£12.3m cost of housing repairs mistakes
Date published: 02 September 2013
HOUSING 21’s chief executive has left her post after mistakes were made costing the company a staggering £12.3 million.
Pushpa Raguvaran quit following the discovery of sub-standard works at properties being refurbished as part of a private finance initiative contract in Oldham.
Housing 21 has had to cover the cost of correcting inadequate heating and drainage systems put in place by contractors Bullock Construction after Oldham Council said the work didn’t meet the specification agreed in the contract. The problems relate to work on a £132 million PFI project to build or refurbish more than 1,400 homes for retired Oldhamers.
Housing 21 has now come to an agreement with the council to put the mistakes right and complete the project over the next three years.
Councillor Dave Hibbert, Cabinet member for environment and housing, said: “Oldham Council always acts to protect tenants’ rights.
“We recognise that the tenants are living in much better conditions and are happy with the works that have been carried out to their homes.
“However, it would be wrong of us not to ensure that the works conform exactly to the specifications that were laid down in the original PFI agreement. That is also part of our wider duty to ensure that we deliver value for money for all council taxpayers.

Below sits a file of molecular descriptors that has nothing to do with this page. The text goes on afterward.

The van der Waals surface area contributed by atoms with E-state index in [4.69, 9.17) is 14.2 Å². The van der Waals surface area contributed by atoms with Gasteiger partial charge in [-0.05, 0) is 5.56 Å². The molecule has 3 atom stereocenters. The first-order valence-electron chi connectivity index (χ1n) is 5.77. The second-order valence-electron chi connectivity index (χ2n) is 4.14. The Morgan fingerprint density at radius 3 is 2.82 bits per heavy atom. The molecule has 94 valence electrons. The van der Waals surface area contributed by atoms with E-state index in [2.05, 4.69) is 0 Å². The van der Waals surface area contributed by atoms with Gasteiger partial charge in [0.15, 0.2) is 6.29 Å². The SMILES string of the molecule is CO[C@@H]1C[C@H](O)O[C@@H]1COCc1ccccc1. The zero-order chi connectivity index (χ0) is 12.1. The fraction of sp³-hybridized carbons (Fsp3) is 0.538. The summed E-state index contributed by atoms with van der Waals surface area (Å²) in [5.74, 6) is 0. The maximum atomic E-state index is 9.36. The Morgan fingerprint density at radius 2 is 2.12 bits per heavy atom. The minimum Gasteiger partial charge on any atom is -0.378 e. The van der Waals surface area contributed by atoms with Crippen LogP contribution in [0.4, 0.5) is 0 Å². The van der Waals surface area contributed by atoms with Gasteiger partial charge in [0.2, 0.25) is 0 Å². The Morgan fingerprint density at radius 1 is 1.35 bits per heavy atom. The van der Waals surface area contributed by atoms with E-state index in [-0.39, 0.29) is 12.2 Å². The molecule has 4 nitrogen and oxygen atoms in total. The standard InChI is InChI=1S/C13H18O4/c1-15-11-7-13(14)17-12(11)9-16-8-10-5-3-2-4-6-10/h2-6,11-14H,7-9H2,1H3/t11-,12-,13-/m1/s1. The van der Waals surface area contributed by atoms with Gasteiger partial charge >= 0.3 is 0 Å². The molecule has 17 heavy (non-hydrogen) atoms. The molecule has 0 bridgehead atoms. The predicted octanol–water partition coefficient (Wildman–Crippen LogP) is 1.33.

“As a co-operative council we work closely with partners, across all sectors, to get the right outcomes for tenants. We have stuck to our guns on these matters since 2006. Our stance has been vindicated by independent legal opinion and we’re now pleased to have new contractual agreements with Housing 21.
“These will rectify the properties and we now look forward, with confidence, to the completion of this rebuilding and refurbishment programme in a manner that will minimise any disruption and inconvenience to our tenants.”
When the problems came to light, Housing 21 commissioned an external review agreed with the Homes and Communities Agency to examine what went wrong.
HCA inspectors said they had identified weaknesses in risk management and in internal controls.
Bruce Moore, former chief executive at Hanover, will take over as interim chief executive at Housing 21 on Monday, September 9.
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